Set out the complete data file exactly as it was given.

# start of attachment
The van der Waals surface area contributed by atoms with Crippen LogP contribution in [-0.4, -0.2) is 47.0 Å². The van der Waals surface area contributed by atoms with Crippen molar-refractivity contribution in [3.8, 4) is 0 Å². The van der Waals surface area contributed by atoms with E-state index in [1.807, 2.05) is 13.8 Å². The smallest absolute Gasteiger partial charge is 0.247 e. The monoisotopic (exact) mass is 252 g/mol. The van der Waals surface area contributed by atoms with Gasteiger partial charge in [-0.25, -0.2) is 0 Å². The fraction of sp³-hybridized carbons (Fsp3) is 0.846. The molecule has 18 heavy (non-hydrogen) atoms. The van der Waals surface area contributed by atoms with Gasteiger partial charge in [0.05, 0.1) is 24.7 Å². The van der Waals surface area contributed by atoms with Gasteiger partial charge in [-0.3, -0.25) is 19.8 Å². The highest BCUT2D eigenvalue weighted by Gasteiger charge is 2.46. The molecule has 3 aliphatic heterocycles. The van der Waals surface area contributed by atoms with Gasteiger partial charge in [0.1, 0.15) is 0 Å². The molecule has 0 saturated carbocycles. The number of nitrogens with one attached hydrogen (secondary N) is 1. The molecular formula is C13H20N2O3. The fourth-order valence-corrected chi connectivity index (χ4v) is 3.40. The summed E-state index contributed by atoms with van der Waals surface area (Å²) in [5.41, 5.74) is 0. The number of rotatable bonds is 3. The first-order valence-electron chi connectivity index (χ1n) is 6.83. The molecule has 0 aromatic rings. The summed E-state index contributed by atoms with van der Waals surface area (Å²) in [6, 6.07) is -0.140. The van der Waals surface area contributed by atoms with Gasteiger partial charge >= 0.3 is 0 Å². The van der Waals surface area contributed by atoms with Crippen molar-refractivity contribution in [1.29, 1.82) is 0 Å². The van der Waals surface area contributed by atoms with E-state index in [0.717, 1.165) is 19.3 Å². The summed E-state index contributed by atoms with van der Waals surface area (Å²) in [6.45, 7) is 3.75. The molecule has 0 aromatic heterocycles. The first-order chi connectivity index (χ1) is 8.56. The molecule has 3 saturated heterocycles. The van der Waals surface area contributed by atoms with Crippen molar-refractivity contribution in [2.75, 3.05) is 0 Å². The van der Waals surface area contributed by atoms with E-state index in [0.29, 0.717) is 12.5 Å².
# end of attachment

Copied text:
The van der Waals surface area contributed by atoms with Crippen LogP contribution in [-0.4, -0.2) is 47.0 Å². The van der Waals surface area contributed by atoms with Crippen molar-refractivity contribution in [3.8, 4) is 0 Å². The van der Waals surface area contributed by atoms with E-state index in [1.807, 2.05) is 13.8 Å². The smallest absolute Gasteiger partial charge is 0.247 e. The monoisotopic (exact) mass is 252 g/mol. The van der Waals surface area contributed by atoms with Gasteiger partial charge in [-0.25, -0.2) is 0 Å². The fraction of sp³-hybridized carbons (Fsp3) is 0.846. The molecule has 18 heavy (non-hydrogen) atoms. The van der Waals surface area contributed by atoms with Gasteiger partial charge in [0.05, 0.1) is 24.7 Å². The van der Waals surface area contributed by atoms with Gasteiger partial charge in [-0.3, -0.25) is 19.8 Å². The highest BCUT2D eigenvalue weighted by Gasteiger charge is 2.46. The molecule has 3 aliphatic heterocycles. The van der Waals surface area contributed by atoms with Gasteiger partial charge in [0.1, 0.15) is 0 Å². The molecule has 0 saturated carbocycles. The number of nitrogens with one attached hydrogen (secondary N) is 1. The molecular formula is C13H20N2O3. The fourth-order valence-corrected chi connectivity index (χ4v) is 3.40. The summed E-state index contributed by atoms with van der Waals surface area (Å²) in [5.41, 5.74) is 0. The number of rotatable bonds is 3. The first-order valence-electron chi connectivity index (χ1n) is 6.83. The molecule has 0 aromatic rings. The summed E-state index contributed by atoms with van der Waals surface area (Å²) in [6, 6.07) is -0.140. The van der Waals surface area contributed by atoms with Gasteiger partial charge >= 0.3 is 0 Å². The van der Waals surface area contributed by atoms with Crippen molar-refractivity contribution in [1.29, 1.82) is 0 Å². The van der Waals surface area contributed by atoms with E-state index in [0.717, 1.165) is 19.3 Å². The summed E-state index contributed by atoms with van der Waals surface area (Å²) in [6.45, 7) is 3.75. The molecule has 0 aromatic heterocycles. The first-order chi connectivity index (χ1) is 8.56. The molecule has 3 saturated heterocycles. The van der Waals surface area contributed by atoms with Crippen molar-refractivity contribution in [2.75, 3.05) is 0 Å². The van der Waals surface area contributed by atoms with E-state index in [0.29, 0.717) is 12.5 Å².